• 60 ml Baileys
The Baileys in this Sticky Toffee Baileys Pudding is the best way to reinvent the British pub dessert classic. Baileys is baked into the sponge and poured liberally into the toffee sauce for heavenly reasons. This gluten-free version also goes one step further by using teff flour instead of wheat flour adding a further complexity of flavour.
Instructions
  1. Place the dates, Baileys and vanilla extract in a blender and whizz up until it has formed a delicious paste.
  2. Pre-heat the oven to 180°C and grease and line a 20x20cm square cake tin.
  3. Beat the butter and sugar together until pale and creamy.
  4. Add the eggs one at a time, beating well after each addition.
  5. Fold in the date mixture.
  6. Sift together the flour, baking powder, bicarbonate of soda and spices then fold into the rest of the ingredients.
  7. Pour the batter into the cake tin and bake for 35-40 minutes until an inserted toothpick comes out clean.
  8. To make the toffee sauce put the butter, golden syrup and muscovado sugar in a medium saucepan and bring to a gentle boil, stirring occasionally. Simmer for about 3-4 minutes
  9. Turn the heat right down and pour in the cream and the Baileys. Stir through, then heat through for just a minute to take the sharp edge off the Baileys.
  10. Pour over the warm sticky toffee pudding and serve with the best vanilla ice cream.
Recipe Notes
  • Toffee Sauce adapted from Felicity Cloake’s How to Make the Perfect Sticky Toffee Pudding

Sticky Date and Banana Malt Loaf

Sticky Date and Banana Malt Loaf

This was one of those spur of the moment bakes where I had all the ingredients in the house, took 10 minutes or so deciding how I wanted to bake it and then dove in.

Date and Banana Malt Loaf

Granted, I have been meaning to bake a loaf cake for a while. A dense fruity slice of Soreen slathered with double the amount of butter than loaf was one of my husband’s childhood teatime favourites. I bought the malt extract about six months ago in a bit to recreate his childhood memories, but without all those obnoxious preservatives.Date and Banana Malt Loaf

I think what had been putting me off for so long was that all the recipes I had read told me I should be using yeast, meaning you have all that pesky rising time which I have to be in the mood for, probably why I have never excelled at being a bread baker. Then after further research, whilst procrastinating a trip to Sainsburys, I discovered some internet bakers disregarded this stumbling block and made their loaves with baking powder. No sooner had I stuck two fingers up at tradition then I was in the kitchen chopping dates and warming my malt extract.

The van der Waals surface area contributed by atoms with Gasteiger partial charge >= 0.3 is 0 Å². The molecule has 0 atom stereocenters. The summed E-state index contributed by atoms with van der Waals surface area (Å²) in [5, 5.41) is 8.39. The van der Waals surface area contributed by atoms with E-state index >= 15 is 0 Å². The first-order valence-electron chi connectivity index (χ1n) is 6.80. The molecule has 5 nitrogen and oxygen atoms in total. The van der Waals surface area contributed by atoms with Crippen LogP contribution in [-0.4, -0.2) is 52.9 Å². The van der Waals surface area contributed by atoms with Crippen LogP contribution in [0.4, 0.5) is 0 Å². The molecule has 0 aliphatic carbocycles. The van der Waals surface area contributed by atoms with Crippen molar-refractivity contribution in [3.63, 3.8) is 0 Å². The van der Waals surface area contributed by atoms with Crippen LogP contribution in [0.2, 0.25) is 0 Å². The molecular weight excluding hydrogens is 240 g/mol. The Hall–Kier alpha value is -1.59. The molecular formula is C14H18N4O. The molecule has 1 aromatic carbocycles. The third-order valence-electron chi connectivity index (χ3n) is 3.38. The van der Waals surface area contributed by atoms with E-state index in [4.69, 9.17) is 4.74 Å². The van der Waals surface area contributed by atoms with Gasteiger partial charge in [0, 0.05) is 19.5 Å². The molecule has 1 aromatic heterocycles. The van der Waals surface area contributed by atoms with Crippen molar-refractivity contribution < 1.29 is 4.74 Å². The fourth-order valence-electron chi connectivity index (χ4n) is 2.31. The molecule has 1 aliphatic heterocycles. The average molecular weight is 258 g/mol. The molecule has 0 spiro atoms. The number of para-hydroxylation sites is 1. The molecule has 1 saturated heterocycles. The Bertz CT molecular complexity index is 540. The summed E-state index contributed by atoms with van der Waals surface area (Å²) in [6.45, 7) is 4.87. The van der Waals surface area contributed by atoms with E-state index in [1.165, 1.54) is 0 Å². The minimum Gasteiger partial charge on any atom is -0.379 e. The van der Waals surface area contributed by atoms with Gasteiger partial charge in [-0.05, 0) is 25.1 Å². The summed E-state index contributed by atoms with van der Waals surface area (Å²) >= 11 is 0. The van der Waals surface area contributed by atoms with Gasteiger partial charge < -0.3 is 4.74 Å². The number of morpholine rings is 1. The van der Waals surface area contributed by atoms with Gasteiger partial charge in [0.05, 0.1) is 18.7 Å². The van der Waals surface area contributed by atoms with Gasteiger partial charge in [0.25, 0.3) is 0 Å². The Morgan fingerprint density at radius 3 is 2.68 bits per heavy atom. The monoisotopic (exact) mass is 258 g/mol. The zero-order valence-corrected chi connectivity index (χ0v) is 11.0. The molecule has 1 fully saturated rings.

Date and Banana Malt Loaf

Since I never got round to making the yeasted version I can’t in all honesty tell you what the difference was. All I know is that this version rose gloriously in the oven to produce a familiar dark treacly loaf, intense with fruit and made all the better with the requisite lashings of salted butter. Most of the dates melted into the loaf mix and the banana was really added in lieu of butter which I didn’t think it needed. The fruit notes are therefore subtle, adding more to the texture of the finished result than the occasional burst of sweetness that adding sultanas or raisins might have done.

Date and Banana Malt Loaf

Whatever you do, you must restrain yourself from tearing into the bread as soon as it comes out of the oven as it only reaches its optimum consistency once it has been wrapped in greaseproof paper and matured for a couple of days after the bake. The longer your leave it the moister the loaf.

The jury is out on whether this is a fruity bread or cake, although I suppose the lack of yeast definitely lends it more of a cakey vibe. But the special thing about this bake is that it fits the bill whether you are craving a sweet or salty mid-afternoon treat. After carefully guarding the loaf for the past two days, once my husband had caught whiff of its presence, it is now waiting happily in its greaseproof paper, getting even more moist and delicious, ready for its ultimate taste test later this evening. I don’t think anybody is going to be disappointed.

Date and Banana Malt Loaf

Sticky Date and Banana Malt Loaf

150ml milk
125ml freshly brewed hot tea
180g medjool dates
1 banana, mashed
70g malt extract + extra for brushing
70g black treacle
375g plain flour
½ teaspoon salt
1 teaspoon soft dark brown sugar
1 tablespoon baking powder
1 egg
1 tablespoon demerara sugar

  1. Mix together the milk and hot tea and add the chopped dates. Set aside for 15 minutes.
  2. Pre-heat the oven to 170°C and grease and line a 9 inch loaf tin.
  3. Pour the malt extract and the treacle into a small saucepan and heat until runny but no more.